This book follows August, a 23-year-old “reformed girl detective” (as put by her roommate) who has just moved to NYC in the hopes of finding a new city, a new school, and a new version of herself to fall in love with. August was a fantastic main character, and is easily a new favorite of mine as well as one that I found to be extremely relatable as a 21-year-old about to graduate college. She’s cynical and full of dry, millennial humor (which I loved) that is clear from the beginning. She also struggles to connect with other people and puts up walls when it comes to making new friends, which is what I think I related to the most. This book explores the loneliness of not finding ‘your people’ while growing up and the feelings of being miles apart from fellow peers, and watching them go on with their lives while seeming to know exactly what they want to do. This is definitely a theme that I can relate to, and I’m so glad to see in books, but especially in New Adult books where the main character is already an adult.

“It’s just the way Jane talks – she probably calls everyone baby – but it still goes down like sweet tea.”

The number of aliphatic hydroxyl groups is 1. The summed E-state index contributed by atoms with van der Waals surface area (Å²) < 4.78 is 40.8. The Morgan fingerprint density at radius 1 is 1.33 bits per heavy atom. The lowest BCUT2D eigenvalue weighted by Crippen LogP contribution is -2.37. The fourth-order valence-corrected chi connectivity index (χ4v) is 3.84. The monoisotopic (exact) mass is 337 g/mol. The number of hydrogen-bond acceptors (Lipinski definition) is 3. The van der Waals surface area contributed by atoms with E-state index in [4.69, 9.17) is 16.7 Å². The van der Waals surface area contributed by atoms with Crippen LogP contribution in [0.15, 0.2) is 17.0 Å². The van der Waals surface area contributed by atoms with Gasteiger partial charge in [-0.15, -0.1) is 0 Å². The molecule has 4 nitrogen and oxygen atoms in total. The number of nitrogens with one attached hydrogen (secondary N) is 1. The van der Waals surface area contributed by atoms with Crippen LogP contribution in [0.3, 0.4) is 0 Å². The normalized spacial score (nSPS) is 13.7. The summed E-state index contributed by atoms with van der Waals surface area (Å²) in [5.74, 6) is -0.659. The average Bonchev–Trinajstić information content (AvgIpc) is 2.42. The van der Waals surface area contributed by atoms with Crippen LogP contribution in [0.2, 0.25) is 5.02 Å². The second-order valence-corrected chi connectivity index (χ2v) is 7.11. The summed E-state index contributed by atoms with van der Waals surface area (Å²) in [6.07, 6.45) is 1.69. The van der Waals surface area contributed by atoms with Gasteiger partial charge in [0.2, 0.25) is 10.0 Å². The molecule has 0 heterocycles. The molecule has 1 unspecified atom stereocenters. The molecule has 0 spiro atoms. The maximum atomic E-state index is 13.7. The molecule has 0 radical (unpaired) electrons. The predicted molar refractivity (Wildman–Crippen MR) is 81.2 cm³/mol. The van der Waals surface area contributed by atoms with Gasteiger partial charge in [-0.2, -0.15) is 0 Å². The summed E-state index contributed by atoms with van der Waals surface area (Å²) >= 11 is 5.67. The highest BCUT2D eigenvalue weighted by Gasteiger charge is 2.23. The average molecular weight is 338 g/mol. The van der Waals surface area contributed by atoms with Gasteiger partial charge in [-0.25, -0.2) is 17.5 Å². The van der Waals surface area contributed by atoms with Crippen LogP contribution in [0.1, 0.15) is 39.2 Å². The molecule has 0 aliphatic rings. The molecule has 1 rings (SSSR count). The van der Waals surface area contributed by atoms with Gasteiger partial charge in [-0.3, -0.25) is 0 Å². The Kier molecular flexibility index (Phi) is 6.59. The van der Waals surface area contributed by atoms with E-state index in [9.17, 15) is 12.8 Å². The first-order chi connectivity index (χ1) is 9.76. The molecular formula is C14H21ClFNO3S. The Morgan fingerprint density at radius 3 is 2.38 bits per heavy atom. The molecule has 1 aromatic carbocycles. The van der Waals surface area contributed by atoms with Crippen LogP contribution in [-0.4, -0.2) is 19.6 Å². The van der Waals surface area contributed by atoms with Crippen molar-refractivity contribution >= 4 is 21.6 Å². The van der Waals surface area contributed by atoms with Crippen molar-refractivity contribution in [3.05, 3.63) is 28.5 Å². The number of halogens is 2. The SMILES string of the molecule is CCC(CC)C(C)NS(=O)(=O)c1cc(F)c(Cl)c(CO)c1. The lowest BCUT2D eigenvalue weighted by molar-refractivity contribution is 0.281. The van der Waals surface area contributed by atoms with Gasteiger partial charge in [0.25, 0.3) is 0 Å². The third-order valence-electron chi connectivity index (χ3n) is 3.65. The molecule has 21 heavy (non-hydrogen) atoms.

Then there’s Jane, the lesbian love interest of my dreams. I absolutely fell in love with Jane’s character and the mystery that came with her. She’s a punk lesbian displaced in time from the 70’s, who isn’t afraid of rioting and protesting for her rights, but she’s also basically a golden retriever in human form who isn’t afraid of starting a dance party on a broken-down NYC subway. I think my favorite part about Jane’s character was getting to see the glimpses into her past – what it was like growing up in Chinatown in San Francisco during the 60s, and seeing her so involved in the queer scene of the 70s. The duality of her character was just fantastic, and the way that both sides were shown without diminishing the other was so good. She’s suffered so much pain as a punk lesbian in the 70s, but she’s also so hopeful and loving, and I love her. Not to mention that the mystery surrounding Jane FLAWLESSLY intertwines with her relationship development with August – it was truly so good.